Posted on March 17, 2022 in ATSC News
John Lawson, Executive Director, Advanced Warning and Response Network (AWARN) Alliance, and President, Convergence Services, Inc., first got involved with ATSC when he was the CEO of America’s Public Television Stations (APTS) in the aughts. By showcasing the capabilities of digital television, Lawson helped secure federal funding for the analog to digital conversion of public television and closed a massive deal for the carriage of digital multicast channels on cable.
Lawson says it was an early form of advanced alerting that eventually led to his involvement with ATSC 3.0.
“After 9/11, APTS led datacasting tests that helped convince President Bush to create IPAWS – the Integrated Public Alert and Warning System.” he recalls. “Years later, when ATSC 3.0 came on the horizon, it became clear that ‘the technology had [finally] caught up with the mission.’”
Later, Lawson started his own consulting firm and, in 2016, he helped found the AWARN Alliance, with the specific mission to utilize the powerful capabilities of ATSC 3.0 to improve emergency messaging.
Lawson says AWARN has done a lot to coalesce some, but certainly not all, of the broadcasting and CE industries around using the life-saving features built into ATSC 3.0.
When the FCC approved voluntary NextGen transmission in 2017, all five commissioners – even the two who voted against it – cited advanced alerting as the most important consumer benefit of 3.0,” Lawson says. “Chairman Pai even thanked me personally for giving him the ‘ammo’ to get it through.”
Lawson says the impact ATSC 3.0 will have on the broadcast industry will be profound.
“The potential we’ve been talking about for years is there. But the world is not waiting on the broadcast industry to make it happen,” he adds.
“It’s pretty impressive to have all those NEXTGEN TV stations lighting up. At the same time, the federal government is providing massive outlays for broadband, as is the private sector. And the wireless industry is spending huge sums – and using former TV spectrum – to try to match its colossal hype about 5G. So, the relative advantages of multiple one-to-many PLP’s from tall towers and SFN’s may fade if we don’t start rolling out appealing new services to consumers.”
Lawson was born and raised in South Carolina, and earned BA and MA degrees in International Studies from the University of South Carolina. Despite passing the Foreign Service and CIA written test batteries, he somehow instead got involved in domestic politics and worked in political and environmental campaigns.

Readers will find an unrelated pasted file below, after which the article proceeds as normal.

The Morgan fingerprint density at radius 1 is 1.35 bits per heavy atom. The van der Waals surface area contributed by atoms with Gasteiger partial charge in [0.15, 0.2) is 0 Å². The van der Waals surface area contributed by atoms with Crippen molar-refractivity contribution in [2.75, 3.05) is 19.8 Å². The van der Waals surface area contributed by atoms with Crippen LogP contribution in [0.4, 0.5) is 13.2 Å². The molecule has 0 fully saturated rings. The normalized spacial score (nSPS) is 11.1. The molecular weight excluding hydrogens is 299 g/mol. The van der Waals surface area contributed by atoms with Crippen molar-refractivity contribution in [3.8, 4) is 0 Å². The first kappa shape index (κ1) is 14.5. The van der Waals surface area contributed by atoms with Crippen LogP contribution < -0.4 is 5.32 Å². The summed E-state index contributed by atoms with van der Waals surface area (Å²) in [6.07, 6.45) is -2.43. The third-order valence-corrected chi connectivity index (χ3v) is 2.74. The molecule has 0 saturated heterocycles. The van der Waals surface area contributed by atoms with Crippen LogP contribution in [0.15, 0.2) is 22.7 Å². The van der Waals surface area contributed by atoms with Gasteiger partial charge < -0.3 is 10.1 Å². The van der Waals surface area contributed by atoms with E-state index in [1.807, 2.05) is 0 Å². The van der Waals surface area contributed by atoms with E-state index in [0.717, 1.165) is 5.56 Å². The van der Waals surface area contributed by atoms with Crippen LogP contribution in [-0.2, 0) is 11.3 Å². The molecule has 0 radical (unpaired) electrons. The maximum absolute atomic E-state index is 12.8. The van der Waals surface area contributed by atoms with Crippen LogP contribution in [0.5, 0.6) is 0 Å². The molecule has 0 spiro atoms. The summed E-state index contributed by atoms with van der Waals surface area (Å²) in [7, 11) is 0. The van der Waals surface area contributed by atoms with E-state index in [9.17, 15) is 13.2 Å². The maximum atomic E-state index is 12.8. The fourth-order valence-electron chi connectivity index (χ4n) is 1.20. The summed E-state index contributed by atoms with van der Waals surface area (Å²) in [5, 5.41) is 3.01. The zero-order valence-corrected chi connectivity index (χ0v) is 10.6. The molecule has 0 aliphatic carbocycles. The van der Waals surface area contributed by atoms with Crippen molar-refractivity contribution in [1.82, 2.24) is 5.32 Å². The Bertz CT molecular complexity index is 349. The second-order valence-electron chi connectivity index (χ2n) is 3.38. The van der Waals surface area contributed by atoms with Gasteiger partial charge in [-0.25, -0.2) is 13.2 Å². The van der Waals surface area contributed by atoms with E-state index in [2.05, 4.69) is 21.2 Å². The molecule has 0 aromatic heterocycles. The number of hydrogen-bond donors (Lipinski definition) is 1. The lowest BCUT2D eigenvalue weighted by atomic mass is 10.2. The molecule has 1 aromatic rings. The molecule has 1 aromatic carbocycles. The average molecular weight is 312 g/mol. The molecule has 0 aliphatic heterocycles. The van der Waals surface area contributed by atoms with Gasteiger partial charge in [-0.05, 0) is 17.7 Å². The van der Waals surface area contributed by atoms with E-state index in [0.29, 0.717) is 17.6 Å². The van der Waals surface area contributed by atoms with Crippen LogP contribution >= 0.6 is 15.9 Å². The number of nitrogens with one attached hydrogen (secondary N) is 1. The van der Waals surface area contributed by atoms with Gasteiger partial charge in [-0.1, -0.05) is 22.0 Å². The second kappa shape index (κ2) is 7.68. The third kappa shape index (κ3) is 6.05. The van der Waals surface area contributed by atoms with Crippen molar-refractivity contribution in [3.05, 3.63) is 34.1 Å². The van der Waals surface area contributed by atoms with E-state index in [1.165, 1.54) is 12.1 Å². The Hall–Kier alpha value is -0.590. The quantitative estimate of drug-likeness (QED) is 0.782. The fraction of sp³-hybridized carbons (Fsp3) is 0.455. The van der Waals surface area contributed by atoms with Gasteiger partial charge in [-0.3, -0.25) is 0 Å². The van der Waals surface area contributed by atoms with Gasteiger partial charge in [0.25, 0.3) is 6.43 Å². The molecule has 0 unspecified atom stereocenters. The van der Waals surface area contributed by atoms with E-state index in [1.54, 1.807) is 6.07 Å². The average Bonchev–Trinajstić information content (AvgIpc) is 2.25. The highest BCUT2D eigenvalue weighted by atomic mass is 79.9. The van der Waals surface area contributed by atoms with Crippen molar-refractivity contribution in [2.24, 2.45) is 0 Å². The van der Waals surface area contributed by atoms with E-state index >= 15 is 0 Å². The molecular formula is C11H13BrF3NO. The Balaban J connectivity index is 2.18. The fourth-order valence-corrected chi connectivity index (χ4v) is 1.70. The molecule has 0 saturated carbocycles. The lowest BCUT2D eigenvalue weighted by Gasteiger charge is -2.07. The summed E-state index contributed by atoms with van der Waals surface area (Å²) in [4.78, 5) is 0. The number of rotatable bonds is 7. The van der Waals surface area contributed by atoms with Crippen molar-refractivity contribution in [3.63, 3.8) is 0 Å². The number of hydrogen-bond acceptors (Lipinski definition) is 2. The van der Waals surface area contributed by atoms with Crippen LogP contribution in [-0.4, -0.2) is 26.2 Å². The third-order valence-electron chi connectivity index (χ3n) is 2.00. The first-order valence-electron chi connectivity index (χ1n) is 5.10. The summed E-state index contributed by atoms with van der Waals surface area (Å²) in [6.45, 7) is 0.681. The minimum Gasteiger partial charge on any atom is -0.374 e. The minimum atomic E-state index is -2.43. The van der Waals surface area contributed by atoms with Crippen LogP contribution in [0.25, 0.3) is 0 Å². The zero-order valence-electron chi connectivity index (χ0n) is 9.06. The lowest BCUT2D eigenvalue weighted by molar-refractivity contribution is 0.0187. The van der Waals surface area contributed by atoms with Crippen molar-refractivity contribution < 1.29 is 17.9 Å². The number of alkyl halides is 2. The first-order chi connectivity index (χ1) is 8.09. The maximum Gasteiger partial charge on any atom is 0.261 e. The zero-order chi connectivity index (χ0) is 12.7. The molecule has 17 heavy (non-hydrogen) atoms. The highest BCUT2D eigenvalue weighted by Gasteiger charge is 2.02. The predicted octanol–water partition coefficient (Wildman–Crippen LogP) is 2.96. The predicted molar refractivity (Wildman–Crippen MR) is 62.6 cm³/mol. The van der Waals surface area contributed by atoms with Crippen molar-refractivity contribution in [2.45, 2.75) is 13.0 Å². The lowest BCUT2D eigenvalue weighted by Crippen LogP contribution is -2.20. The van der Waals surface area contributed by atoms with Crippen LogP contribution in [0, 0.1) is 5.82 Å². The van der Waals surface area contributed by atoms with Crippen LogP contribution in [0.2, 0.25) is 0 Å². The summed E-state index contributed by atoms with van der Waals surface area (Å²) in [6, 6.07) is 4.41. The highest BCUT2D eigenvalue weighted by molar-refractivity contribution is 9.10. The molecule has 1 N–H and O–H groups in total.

He broke into broadcasting at the SC ETV Network of 11 public TV and eight radio stations. In 1990, he was recruited to Washington, D.C. to run national affairs for APTS, where they turned around funding and got the Public Broadcasting Act reauthorized – the last time that was done.
Lawson left APTS in 1993 and started his own consulting/lobbying firm, Convergence Services, Inc. Clients included PBS, Dr. Bob Ballard, who found the RMS Titanic, and Fred Rogers – yes, “Mister Rogers.” For PBS, Lawson learned about the technology, especially this new thing called digital television. He worked closely with the late, great Howard Miller, PBS CTO, and his PBS successor, Mark Richer (who of course would later go on to lead ATSC).
In 2001, Lawson went back to APTS, this time as CEO. Leveraging the new tech of DTV combined with his knowledge of grassroots lobbying, they secured both funding and multicast carriage. Lawson also helped beat back attempts to undermine the editorial independence of PBS and NPR.
After seven years at APTS, Lawson became an Executive VP for Brandon Burgess at ION, who was beginning his impressive rebuilding of that network. Later, he restarted his consulting firm and LG Electronics/Zenith became a long-term client. Lawson resumed his work on advanced alerting and in, 2016, several great companies came together to form the AWARN Alliance.
John is married to Nanette, and they are blessed with identical twin boys, Jackson and Thaddeus, both recent college graduates. Nan is the COO at the organization that regulates the $4 trillion municipal bond industry.
Lawson and family get outdoors a lot with their cabin in the Shenandoah Mountains of West Virginia. An “indoor” hobby is watch collecting. Lawson says, “Mechanical watches are refreshingly analog. They’re not ‘connected’ to any network, they don’t monitor my movements or store any data. They just tell time – accurately and beautifully.”
Posted in ATSC News
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The Advanced Television Systems Committee, Inc., is an international, non-profit organization developing voluntary standards and recommended practices for digital terrestrial broadcasting. ATSC member organizations represent the broadcast, broadcast equipment, motion picture, consumer electronics, computer, cable, satellite, and semiconductor industries. ATSC also develops digital terrestrial broadcasting implementation strategies and supports educational activities on ATSC standards.